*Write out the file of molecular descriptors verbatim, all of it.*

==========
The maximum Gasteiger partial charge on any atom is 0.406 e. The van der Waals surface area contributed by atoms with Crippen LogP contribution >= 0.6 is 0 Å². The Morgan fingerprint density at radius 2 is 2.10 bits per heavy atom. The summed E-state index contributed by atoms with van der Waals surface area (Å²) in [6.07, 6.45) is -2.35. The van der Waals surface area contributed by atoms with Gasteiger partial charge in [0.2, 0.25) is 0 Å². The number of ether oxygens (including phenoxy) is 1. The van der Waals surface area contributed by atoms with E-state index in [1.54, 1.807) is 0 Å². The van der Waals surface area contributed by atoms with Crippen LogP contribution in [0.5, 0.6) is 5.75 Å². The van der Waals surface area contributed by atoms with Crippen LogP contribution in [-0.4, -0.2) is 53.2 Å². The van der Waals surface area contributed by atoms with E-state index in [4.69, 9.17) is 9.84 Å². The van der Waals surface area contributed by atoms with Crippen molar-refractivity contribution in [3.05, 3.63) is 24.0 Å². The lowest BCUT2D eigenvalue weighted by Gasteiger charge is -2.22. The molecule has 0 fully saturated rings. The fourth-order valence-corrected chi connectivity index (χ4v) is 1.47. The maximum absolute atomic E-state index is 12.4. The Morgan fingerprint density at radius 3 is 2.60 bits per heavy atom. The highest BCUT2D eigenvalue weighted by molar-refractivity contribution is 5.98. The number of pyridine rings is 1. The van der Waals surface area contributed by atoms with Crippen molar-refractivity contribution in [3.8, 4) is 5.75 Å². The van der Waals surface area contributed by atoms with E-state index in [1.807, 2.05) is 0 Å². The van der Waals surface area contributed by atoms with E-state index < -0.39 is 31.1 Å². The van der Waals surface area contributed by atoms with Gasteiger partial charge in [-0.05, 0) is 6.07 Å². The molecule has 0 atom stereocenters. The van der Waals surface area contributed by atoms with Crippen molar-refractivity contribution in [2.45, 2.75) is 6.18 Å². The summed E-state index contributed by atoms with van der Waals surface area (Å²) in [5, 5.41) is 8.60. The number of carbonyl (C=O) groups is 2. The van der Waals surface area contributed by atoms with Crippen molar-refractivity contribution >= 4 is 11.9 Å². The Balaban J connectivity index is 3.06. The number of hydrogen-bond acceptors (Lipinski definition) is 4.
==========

The maximum Gasteiger partial charge on any atom is 0.406 e. The van der Waals surface area contributed by atoms with Crippen LogP contribution >= 0.6 is 0 Å². The Morgan fingerprint density at radius 2 is 2.10 bits per heavy atom. The summed E-state index contributed by atoms with van der Waals surface area (Å²) in [6.07, 6.45) is -2.35. The van der Waals surface area contributed by atoms with Gasteiger partial charge in [0.2, 0.25) is 0 Å². The number of ether oxygens (including phenoxy) is 1. The van der Waals surface area contributed by atoms with E-state index in [1.54, 1.807) is 0 Å². The van der Waals surface area contributed by atoms with Crippen LogP contribution in [0.5, 0.6) is 5.75 Å². The van der Waals surface area contributed by atoms with Crippen LogP contribution in [-0.4, -0.2) is 53.2 Å². The van der Waals surface area contributed by atoms with E-state index in [4.69, 9.17) is 9.84 Å². The van der Waals surface area contributed by atoms with Crippen molar-refractivity contribution in [3.05, 3.63) is 24.0 Å². The lowest BCUT2D eigenvalue weighted by Gasteiger charge is -2.22. The molecule has 0 fully saturated rings. The fourth-order valence-corrected chi connectivity index (χ4v) is 1.47. The maximum absolute atomic E-state index is 12.4. The Morgan fingerprint density at radius 3 is 2.60 bits per heavy atom. The highest BCUT2D eigenvalue weighted by molar-refractivity contribution is 5.98. The number of pyridine rings is 1. The van der Waals surface area contributed by atoms with Crippen molar-refractivity contribution in [3.8, 4) is 5.75 Å². The van der Waals surface area contributed by atoms with E-state index in [1.807, 2.05) is 0 Å². The van der Waals surface area contributed by atoms with E-state index < -0.39 is 31.1 Å². The van der Waals surface area contributed by atoms with Gasteiger partial charge in [-0.05, 0) is 6.07 Å². The molecule has 0 atom stereocenters. The van der Waals surface area contributed by atoms with Crippen molar-refractivity contribution in [2.45, 2.75) is 6.18 Å². The summed E-state index contributed by atoms with van der Waals surface area (Å²) in [5, 5.41) is 8.60. The number of carbonyl (C=O) groups is 2. The van der Waals surface area contributed by atoms with Crippen molar-refractivity contribution >= 4 is 11.9 Å². The Balaban J connectivity index is 3.06. The number of hydrogen-bond acceptors (Lipinski definition) is 4.